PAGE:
The city of Sarajevo, understanding the significance of the institution of a museum, which for ancient Greeks and Romans meant the temple of muses, and since the Renaissance the place for collections, founded in 1949 the city museum with the task to collect, study, present and preserve the relics of material and spiritual creativity of inhabitants of this area from the oldest times up to now.
Within the City Museum is the Museum of Jews of Bosnia and Herzegovina, situated in the oldest synagogue in Bosnia and Herzegovina. The synagogue, called by the Sephardim Il kal vjezu (the old temple) was built, according to the sigil kept in the Gazi Husref Bey's Library, in 1581. Civil engineers, art historians, as well as the visitors of the temple, admire its elegant and pure, a bit rustic architectural shape. According to their judgement, the synagogue is, by its look, architectural value and, especially, the atmosphere, one of the prettiest museum places in this part of the Balkans.
The Museum of the Jews of Bosnia and Herzegovina was opened in 1966,on the occasion of the 400th anniversary of the Jewish arrival to Sarajevo. The initiator of its foundation was the esteemed hispanist Mr. ph. Samuel Elazar, then the president of the Jewish Community in Sarajevo, with the support of many well-known personalities of Jewish and non Jewish circles.
The exhibition, placed in the ground floor and on two galleries, is composed of some ritual synagogal objects, parts of inheritance of prominent scientists, artists and social activists of Jewish origin, photographs, documents, paintings and maps, objects of glass, metal, textile and wood. This exhibition, though of a rather small volume, made unsystematically and discontinuously but from the museological and aesthetic point of view farly well set, provokes a great interest of both local and foreign visitors.
The authors of the exhibition present the history and achievements of
Jewish people in Bosnia and Herzegovina during the period of 400 years,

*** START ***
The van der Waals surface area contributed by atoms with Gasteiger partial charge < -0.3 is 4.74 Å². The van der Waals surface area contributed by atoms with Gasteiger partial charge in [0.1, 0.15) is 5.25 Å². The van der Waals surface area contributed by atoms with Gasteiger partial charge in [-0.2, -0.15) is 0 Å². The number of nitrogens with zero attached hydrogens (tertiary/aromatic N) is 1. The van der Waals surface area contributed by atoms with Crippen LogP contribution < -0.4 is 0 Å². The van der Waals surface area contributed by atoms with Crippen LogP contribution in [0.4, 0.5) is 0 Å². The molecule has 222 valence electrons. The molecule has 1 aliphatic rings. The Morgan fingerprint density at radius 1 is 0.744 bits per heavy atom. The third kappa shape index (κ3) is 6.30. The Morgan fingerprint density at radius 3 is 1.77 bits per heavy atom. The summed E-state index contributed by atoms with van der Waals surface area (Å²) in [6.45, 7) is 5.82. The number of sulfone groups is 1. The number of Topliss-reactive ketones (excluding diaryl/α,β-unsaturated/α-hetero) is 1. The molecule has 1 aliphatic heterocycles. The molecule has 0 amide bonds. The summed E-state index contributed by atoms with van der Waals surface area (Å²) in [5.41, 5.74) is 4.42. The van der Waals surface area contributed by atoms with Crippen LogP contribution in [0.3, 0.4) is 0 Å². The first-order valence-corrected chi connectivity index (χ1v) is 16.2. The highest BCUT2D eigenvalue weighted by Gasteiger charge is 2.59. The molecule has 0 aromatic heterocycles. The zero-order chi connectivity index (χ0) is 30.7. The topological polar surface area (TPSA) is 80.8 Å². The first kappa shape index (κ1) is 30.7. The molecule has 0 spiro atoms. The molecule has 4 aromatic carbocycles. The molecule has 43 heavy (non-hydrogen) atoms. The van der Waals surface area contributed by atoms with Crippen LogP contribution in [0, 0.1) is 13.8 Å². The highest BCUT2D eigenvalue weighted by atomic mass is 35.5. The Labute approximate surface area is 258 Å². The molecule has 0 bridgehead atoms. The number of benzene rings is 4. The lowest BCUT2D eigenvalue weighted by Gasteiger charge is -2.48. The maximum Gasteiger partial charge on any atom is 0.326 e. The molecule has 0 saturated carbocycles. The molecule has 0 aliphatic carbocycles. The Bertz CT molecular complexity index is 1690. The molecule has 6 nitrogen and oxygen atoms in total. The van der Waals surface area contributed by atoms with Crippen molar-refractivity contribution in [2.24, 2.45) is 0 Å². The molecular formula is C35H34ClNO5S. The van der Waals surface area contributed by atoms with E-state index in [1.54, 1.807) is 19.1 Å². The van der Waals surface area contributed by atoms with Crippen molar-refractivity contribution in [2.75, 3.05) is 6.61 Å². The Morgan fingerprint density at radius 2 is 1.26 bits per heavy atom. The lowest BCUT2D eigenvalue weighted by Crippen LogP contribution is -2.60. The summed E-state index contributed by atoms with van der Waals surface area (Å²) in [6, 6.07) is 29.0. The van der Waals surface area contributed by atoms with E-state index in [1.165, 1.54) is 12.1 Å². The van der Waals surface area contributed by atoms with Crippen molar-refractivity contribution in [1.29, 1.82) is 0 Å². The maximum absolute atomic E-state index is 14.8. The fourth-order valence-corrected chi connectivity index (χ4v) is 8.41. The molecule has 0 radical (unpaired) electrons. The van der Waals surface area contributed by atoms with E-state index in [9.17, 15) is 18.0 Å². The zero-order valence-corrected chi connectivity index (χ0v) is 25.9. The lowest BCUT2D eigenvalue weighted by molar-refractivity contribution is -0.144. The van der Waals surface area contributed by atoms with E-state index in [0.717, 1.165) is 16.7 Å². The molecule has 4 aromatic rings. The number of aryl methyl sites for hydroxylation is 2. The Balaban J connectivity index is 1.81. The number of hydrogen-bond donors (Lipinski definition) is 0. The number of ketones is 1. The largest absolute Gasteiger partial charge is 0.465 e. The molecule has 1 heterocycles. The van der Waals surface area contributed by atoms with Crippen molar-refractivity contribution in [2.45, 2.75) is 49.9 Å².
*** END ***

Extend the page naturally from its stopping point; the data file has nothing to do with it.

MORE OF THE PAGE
and the exhibits have become a valuable, often the only, source for reconstruction
and understanding of Jewish history and culture.
Among the ritual synagogal objects which are mainly presents of individuals and of which many, as usual with Jews, have incriptions, mostly in Hebrew, the following should be mentioned : silver bindings of preyer books from 1888/89, 1897/98, 1907 (belonged to Sloma Adanja, Mose Romano and Danijel Danon), scrolls about the queen Esther in silver cylinder boxes from 1876/77 and 1911/12, metal hanukkia with the inscription : "For the lamp is micva (religious obligation) and Torah is light"; silvercup for blessing above wine; a plate of Torah of silver coated iron sheet presented to the temple by Jehuda Diamant 1890/91; yard of the indicator of Torah and the gold plated silver amulet; besamim or scent box (end of the 19th century); ner tamid or the eternal light (silver, glass) presented in 1880/81 by Mose Jacov Alkalaj.
Valuable presents are also : a kethubah or the marriage contract of Estera Kabiljo of Zvornik and Avram Danon of Sarajevo from 1872; aleph, the knife for ritual slaughtering of cattle, which belonged to rabbi Avram Levi from Sarajevo; machzor de rosh hashanah en Judeo-Espagnol (New Year Preyer Book in Judeo Spanish) printed in Sarajevo in 1930.
Out of the values once kept in this temple we must mention probably last forever the menorah-hanukkia from 1367. That hanukkia, of exceptional form and value, and with an inscription with the year of its origin, as was written in the "Jewish News" of June 11, 1926 by the Sarajevo archrabbi Dr. Moric Levi, had probably been brought from Spain. That hanukkia was, beside the Sarajevo Haggadah, the most important object of the Jewish material culture kept in Sarajevo. We know about its existence from a text published in the "Judeiches Lexicon" (Vol. IV, T. CXXIV, Berlin, 1930), in which was given its miniature photograph with the text : "Menorah from the Sephardi Community of Sarajevo from 1367".
To preserve, collect, spread and get back the stolen exhibits of Jewish origin from this area, as well as because of the fact that handling Jewish collections needs special methodology and education, the Jewish Museum of Bosnia and Herzegovina established links with similar institutions in the world. Unfortunately, the Museum is today far from material and staff possibility that is at disposal to similar institutions in the world. And the topic "Judaica of Bosnia and Herzegovina" is so serious and large that it should be realized with a larger help of our broader community and agencies in the world, after the war whirlwind in our country is over. Till then, we have to mark, at least in a modest way, the remains of the Jewish material and spiritual culture of Bosnia and Herzegovina, as our tribute to preservation of dignity and memory to the great Jewish people which has lived once and still live here. That is our patriotic and cultural duty.
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